Alexander Lee is a research fellow at the University of Warwick and a specialist in the cultural and political history of the Renaissance in Italy. He has previously held posts at the universities of Oxford, Luxembourg and Bergamo, and writes a regular column for History Today. His publications include The Ugly Renaissance, Humanism and Empire: the Imperial Ideal in Fourteenth-Century Italy, and Machiavelli: His Life and Times.

Tim Jenkins: It came from outer space


Daniel T. Potts: Technology transfer across the ages

Professor of Ancient Near-Eastern Archaeology and History, Institute for the Study of the Ancient World, New York University

Daniel T. Potts is Professor of Ancient Near-Eastern Archaeology and History at the Institute for the Study of the Ancient World, New York University. He is the founding editor-in-chief of the journal Arabian Archaeology & Epigraphy and a corresponding member of the German Archaeological Institute. His books include Mesopotamia, Iran and Arabia from the Seleucids to the Sasanians and Nomadism in Iran: From Antiquity to the Modern Era.

Armand D’Angour: Ancient creations: from the Antikythera mechanism to Western music

Professor of Classics, University of Oxford

Ananyo Bhattacharya: How the Information Age really began


Andrew Wilton: The eighteenth-century technological awakening of artist adventurers

Former Visiting Research Fellow, Tate Britain

Brendan Simms and Constance Simms: Rewiring the world

Director, the Centre for Geopolitics/student Modern Languages, University of Oxford.

Brendan Simms obtained his PhD from the University of Cambridge, where he is a fellow of Peterhouse and director of the Centre for Geopolitics. He is also president of the Project for Democratic Union, a Munich-based student-organised think tank. His books include Britain’s Europe: A Thousand Years of Conflict and Cooperation and Hitler: A Global Biography. Constance Simms read Modern Languages at the University of Oxford.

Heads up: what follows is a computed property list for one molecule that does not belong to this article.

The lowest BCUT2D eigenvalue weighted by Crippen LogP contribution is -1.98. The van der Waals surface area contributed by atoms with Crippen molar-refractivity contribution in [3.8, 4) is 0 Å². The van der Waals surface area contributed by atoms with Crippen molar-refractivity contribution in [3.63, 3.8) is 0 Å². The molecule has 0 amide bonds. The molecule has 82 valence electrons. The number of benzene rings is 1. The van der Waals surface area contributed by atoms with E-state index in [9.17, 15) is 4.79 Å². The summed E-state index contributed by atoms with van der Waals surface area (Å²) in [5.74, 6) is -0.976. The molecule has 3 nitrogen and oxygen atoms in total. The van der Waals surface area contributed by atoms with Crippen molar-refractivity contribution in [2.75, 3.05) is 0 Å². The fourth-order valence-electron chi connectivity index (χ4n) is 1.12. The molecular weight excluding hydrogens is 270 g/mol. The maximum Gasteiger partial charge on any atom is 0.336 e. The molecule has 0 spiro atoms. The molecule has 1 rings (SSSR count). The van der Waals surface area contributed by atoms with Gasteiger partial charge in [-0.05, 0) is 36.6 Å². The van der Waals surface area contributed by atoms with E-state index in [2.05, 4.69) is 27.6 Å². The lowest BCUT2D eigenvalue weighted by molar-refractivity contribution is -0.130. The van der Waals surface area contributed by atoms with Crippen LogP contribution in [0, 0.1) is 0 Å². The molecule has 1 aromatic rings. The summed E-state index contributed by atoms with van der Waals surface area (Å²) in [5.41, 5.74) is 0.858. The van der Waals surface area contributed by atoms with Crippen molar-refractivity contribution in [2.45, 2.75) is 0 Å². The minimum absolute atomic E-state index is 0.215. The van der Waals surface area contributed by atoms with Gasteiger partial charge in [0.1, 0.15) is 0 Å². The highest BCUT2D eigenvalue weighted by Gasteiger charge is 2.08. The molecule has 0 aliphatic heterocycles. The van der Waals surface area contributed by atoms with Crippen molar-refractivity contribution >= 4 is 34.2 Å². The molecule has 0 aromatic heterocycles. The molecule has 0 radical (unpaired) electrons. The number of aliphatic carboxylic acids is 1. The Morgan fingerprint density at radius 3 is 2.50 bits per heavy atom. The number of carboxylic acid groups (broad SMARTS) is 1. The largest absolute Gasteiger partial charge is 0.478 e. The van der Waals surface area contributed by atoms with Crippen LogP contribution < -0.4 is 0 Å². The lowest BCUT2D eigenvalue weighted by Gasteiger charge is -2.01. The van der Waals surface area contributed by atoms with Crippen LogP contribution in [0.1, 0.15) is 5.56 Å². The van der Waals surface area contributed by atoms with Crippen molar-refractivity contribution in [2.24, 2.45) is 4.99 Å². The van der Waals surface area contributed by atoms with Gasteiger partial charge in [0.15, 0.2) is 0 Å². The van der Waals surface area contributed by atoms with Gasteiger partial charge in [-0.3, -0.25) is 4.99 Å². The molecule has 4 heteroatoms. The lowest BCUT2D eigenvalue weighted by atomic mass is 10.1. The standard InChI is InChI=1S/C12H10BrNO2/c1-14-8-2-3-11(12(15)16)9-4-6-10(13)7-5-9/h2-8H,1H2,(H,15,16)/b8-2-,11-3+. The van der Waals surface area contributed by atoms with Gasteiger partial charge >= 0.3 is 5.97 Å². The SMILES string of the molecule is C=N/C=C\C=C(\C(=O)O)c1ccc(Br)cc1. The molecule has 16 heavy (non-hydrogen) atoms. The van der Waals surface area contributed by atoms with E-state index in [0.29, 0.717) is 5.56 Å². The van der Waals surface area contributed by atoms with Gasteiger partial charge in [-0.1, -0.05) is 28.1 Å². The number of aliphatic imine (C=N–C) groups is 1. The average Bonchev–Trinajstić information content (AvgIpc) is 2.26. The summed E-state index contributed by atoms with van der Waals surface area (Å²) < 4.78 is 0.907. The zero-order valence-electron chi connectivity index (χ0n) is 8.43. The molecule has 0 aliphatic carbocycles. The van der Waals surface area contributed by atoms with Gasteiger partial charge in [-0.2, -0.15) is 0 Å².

Helen Thompson: The geopolitical fight to come over green energy

Professor of Political Economy, University of Cambridge

Helen Thompson is Professor of Political Economy at Cambridge University, where she is a Fellow of Clare College and Deputy Head of The School of the Humanities and the Social Sciences. She contributes a fortnightly column to the New Statesman and is a regular contributor to the Talking Politics podcast. Her publications include Oil and the Western Economic Crisis.

Samuel Gregg: The economy and the paradox of technology

Research director, Acton Institute

Andrew Keen: Algorithms vs humanity

Entrepreneur and author

Andrew Keen is a British-American entrepreneur and author, who earned a master’s degree in political science from the University of California, Berkeley. He is executive director of the Silicon Valley innovation salon FutureCast and is host of the TechCrunch chat show ‘Keen On’. His publications include The Cult of the Amateur: How blogs, MySpace, YouTube and the rest of today’s user-generated media are killing our culture and economy and How to Fix the Future: Staying Human in the Digital Age.

Bruce Anderson: For the love of wine


Elisabeth Braw: Who’s watching you and why?

Resident Fellow, American Enterprise Institute

Joshua Rovner: Spies as agents of peace

Associate Professor, School of International Service, Washington D.C.

Katja Hoyer: The Germans and their cars: history of a love affair

Journalist and author

Richard J. Aldrich and Christopher Moran: Bond or Blofeld: war, espionage and secrecy in the twenty-first century

Professor of International Security, University of Warwick/Professor of US National Security, University of Warwick

Suzanne Raine: Keeping it simple: how technology shapes the terror threat

Affiliate Lecturer, Centre for Geopolitics, University of Cambridge